The American football positions diagram example "Goal line formation (Offense/Defense)" was created using the ConceptDraw PRO diagramming and vector drawing software extended with the Football solution from the Sport area of ConceptDraw Solution Park. Read more
American football positions diagram
Used Solutions

## Association football (soccer) formation 4-3-3

"In association football, the formation describes how the players in a team are positioned on the pitch. Different formations can be used depending on whether a team wishes to play more attacking or defensive football. ...
The 4–3–3 was a development of the 4–2–4, and was played by the Brazilian national team in the 1962 World Cup. The extra player in midfield allows a stronger defence, and the midfield could be staggered for different effects. The three midfielders normally play closely together to protect the defence, and move laterally across the field as a coordinated unit. The three forwards split across the field to spread the attack, and may be expected to mark the opposition full-backs as opposed to doubling back to assist their own full-backs, as do the wide midfielders in a 4–4–2. When used from the start of a game, this formation is widely regarded as encouraging expansive play, and should not be confused with the practice of modifying a 4–4–2 by bringing on an extra forward to replace a midfield player when behind in the latter stages of a game. This formation is suited for a short passing game and useful for ball retention.
A staggered 4–3–3 involving a defensive midfielder (usually numbered four or six) and two attacking midfielders (numbered eight and ten) was commonplace in Italy, Argentina, and Uruguay during the 1960s and 1970s. The Italian variety of 4–3–3 was simply a modification of WM, by converting one of the two wing-halves to a libero (sweeper), whereas the Argentine and Uruguayan formations were derived from 2–3–5 and retained the notional attacking centre-half. The national team which made this famous was the Dutch team of the 1974 and 1978 World Cups, even though the team won neither." [Formation (association football). Wikipedia]
The diagram example "Association football (soccer) formation 4-3-3" was created using the ConceptDraw PRO diagramming and vector drawing software extended with the Football solution from the Sport area of ConceptDraw Solution Park.
Association football (soccer) formation diagram
Used Solutions

## Design elements - Soccer (Football) positions

The vector stencils library "Soccer (Football) positions" contains 18 symbols for drawing association football (soccer) positions diagram.
"In the sport of association football, each of the eleven players on a team is assigned to a particular position on the field of play. A team is made up of one goalkeeper and ten outfield players who fill various defensive, midfield and attacking positions depending on the formation deployed. These positions describe both the player's main role and their area of operation on the pitch." [Association football positions. Wikipedia]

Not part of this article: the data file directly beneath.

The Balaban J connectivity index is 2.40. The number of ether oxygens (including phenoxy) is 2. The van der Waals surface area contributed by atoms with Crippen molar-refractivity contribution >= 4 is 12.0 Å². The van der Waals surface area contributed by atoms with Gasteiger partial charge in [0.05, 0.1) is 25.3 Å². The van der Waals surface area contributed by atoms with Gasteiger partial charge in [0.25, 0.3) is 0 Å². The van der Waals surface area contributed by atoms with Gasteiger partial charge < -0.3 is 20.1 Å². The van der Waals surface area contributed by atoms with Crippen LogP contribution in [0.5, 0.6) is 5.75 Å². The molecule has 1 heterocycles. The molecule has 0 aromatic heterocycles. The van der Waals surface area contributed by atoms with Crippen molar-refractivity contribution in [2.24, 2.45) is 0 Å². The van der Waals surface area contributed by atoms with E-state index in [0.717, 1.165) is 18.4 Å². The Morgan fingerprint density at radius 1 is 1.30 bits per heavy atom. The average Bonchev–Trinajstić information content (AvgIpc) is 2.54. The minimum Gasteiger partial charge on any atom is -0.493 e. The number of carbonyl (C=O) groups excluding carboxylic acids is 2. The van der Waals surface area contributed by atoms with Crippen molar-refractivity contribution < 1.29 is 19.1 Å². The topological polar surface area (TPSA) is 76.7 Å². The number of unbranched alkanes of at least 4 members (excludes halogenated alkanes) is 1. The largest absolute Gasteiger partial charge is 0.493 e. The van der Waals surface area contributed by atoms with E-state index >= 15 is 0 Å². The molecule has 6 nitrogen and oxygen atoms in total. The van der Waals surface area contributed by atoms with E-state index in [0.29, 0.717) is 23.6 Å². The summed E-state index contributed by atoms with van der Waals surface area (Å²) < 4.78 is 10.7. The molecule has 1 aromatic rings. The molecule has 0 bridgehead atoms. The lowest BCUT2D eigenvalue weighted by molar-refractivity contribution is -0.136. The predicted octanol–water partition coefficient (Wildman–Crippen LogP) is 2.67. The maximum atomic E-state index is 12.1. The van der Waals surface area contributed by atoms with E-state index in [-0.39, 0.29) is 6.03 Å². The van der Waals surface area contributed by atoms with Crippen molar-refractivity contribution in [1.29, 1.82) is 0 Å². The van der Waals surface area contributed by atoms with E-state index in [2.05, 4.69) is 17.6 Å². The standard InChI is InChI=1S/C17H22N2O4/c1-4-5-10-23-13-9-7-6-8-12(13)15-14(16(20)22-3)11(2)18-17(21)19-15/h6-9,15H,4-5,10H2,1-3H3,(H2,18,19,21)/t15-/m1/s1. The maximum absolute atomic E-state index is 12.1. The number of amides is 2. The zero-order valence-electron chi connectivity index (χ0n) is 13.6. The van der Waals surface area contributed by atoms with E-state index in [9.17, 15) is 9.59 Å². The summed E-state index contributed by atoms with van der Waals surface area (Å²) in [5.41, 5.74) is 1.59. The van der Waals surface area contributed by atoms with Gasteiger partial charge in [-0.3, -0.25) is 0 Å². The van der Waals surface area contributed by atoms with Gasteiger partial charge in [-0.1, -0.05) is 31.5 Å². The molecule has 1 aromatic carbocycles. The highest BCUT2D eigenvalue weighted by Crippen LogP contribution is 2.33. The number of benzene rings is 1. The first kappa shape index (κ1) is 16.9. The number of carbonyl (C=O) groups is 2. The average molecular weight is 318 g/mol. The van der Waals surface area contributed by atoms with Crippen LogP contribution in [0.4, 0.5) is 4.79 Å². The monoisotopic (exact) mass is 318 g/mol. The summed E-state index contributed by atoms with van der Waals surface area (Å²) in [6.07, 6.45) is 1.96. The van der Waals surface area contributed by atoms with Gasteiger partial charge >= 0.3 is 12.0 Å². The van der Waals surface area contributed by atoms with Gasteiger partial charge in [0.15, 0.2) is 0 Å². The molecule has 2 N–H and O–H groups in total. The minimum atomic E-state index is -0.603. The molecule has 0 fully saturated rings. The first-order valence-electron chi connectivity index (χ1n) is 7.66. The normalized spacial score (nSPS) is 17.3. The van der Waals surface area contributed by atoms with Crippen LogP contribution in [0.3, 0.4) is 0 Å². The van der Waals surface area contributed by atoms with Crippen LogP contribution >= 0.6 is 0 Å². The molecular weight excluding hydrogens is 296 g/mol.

The symbols example "Design elements - Soccer (Football) positions" was created using the ConceptDraw PRO diagramming and vector drawing software extended with the Soccer solution from the Sport area of ConceptDraw Solution Park.
Association football (soccer) position symbols
Used Solutions

## Create Soccer (Football) Positions

Explaining the soccer techniques and rules becomes much more easier and time saving with illustrations. The Soccer solution from the Sport area of ConceptDraw Solution Park provides the libraries, templates and samples that will help you produce the soccer illustrations of any complexity in minutes. Read more

## Offensive Play – Double Wing Wedge – Vector Graphic Diagram

Producing football diagrams using ConceptDraw PRO software takes seconds, not minutes. Thanks to Football solution from the Sport area of ConceptDraw Solution Park all you need is just drag and drop ready-to-use positions objects to a template contains football field, and place positions on the field. Read more

## Association football (soccer) formation 3-2-5 (WM)

"In association football, the formation describes how the players in a team are positioned on the pitch. Different formations can be used depending on whether a team wishes to play more attacking or defensive football. ...
The WM system was created in the mid-1920s by Herbert Chapman of Arsenal to counter a change in the offside law in 1925. The change had reduced the number of opposition players that attackers needed between themselves and the goal-line from three to two. This led to the introduction of a centre-back to stop the opposing centre-forward, and tried to balance defensive and offensive playing. The formation became so successful that by the late-1930s most English clubs had adopted the WM. Retrospectively, the WM has either been described as a 3–2–5 or as a 3–4–3, or more precisely a 3–2–2–3 reflecting the letters which symbolised it. The gap in the centre of the formation between the two wing halves and the two inside forwards allowed Arsenal to counter-attack effectively. The W-M was subsequently adapted by several English sides, but none could apply it in quite the same way Chapman had. This was mainly due to the comparative rarity of Alex James in the English game. He was one of the earliest playmakers in the history of the game, and the hub around which Chapman's Arsenal revolved." [Formation (association football). Wikipedia]
The diagram example "Association football (soccer) formation 3-2-5 (WM)" was created using the ConceptDraw PRO diagramming and vector drawing software extended with the Football solution from the Sport area of ConceptDraw Solution Park.